Greece’s Path out of Crisis?
Experts regard new aid package as inadequate
At a special summit held on July 21, the heads of state and government in the eurozone and the International Monetary Fund agreed on a new rescue package for Greece. The private sector will shoulder part of the burden, broadening the menu of options for easing the crisis. Along with Ireland and Portugal, Greece was also granted reduced interest rates on its loans. With its decision, the eurozone moves closer to a system of issuing common bonds. Many observers see this as the right path for emerging from the debt crisis.
But can these measures alone protect the eurozone against future crises? The authors of the current volume in the Europe in Dialogue series have their doubts. They call for more ambitious reforms that protect the eurozone, and with it the entire EU, for the long term against debt crises and the deliberate withdrawal of individual member states. The Bertelsmann Stiftung invited five renowned economic and political analysts from member countries to assess the situation and make constructive recommendations for new tools and crisis management mechanisms.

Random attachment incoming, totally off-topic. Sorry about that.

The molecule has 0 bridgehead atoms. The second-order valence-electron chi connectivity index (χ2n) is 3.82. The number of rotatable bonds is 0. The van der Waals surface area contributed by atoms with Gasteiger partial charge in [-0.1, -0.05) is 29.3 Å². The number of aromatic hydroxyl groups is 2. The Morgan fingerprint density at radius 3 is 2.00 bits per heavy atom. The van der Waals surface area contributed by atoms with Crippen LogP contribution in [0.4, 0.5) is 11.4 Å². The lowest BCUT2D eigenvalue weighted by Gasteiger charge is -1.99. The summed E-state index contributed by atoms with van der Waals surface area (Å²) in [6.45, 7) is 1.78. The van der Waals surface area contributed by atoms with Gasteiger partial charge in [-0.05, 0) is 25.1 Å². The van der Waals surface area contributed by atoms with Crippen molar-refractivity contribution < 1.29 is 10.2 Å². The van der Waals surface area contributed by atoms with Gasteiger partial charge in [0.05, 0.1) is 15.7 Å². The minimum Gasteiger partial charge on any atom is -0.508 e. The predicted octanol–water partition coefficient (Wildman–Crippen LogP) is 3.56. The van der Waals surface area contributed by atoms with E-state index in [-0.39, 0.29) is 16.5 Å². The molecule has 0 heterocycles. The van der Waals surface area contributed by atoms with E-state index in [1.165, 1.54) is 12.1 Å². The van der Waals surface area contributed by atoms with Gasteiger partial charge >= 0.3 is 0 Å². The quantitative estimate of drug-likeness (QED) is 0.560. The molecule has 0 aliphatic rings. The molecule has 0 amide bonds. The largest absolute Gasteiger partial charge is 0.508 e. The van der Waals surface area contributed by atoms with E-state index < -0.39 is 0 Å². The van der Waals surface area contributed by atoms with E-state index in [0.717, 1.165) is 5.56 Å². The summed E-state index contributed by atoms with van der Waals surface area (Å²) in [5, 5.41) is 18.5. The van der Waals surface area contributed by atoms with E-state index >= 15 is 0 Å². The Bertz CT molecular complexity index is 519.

The authors’ proposals range from regular monitoring of member states and broad financial supervisory rights at the EU level to an expansion of stabilization and prevention mechanisms. In their view, a realignment of economic policy coordination is absolutely essential.
The authors of this volume are Iain Begg of the London School of Economics and Political Science; Ansgar Belke, research director for international macroeconomics at the Berlin-based Institute for Economic Research (DIW); Sebastian Dullien, professor of international economics at the HTW Berlin; Daniela Schwarzer of the German Institute for International and Security Affairs (SWP); and Ramūnas Vilpišauskas of Vilnius University in Lithuania.
These analysts agree that putting effective measures in place will require tremendous effort on the part of policymakers. The past two years have shown how difficult it is to find a common denominator among the diverse interests of the 27 EU member states. Nevertheless, they must now all focus on their shared interest in the survival of the euro, the stability of the European Union and sound prospects for growth. The July 21 summit provides a glimmer of hope, but these experts call for more far-reaching reforms.
Seeking to contribute to the debate, the Bertelsmann Stiftung has published the volume European Economic Governance – Impulses for Crisis Prevention and New Institutions in the Europe in Dialogue series.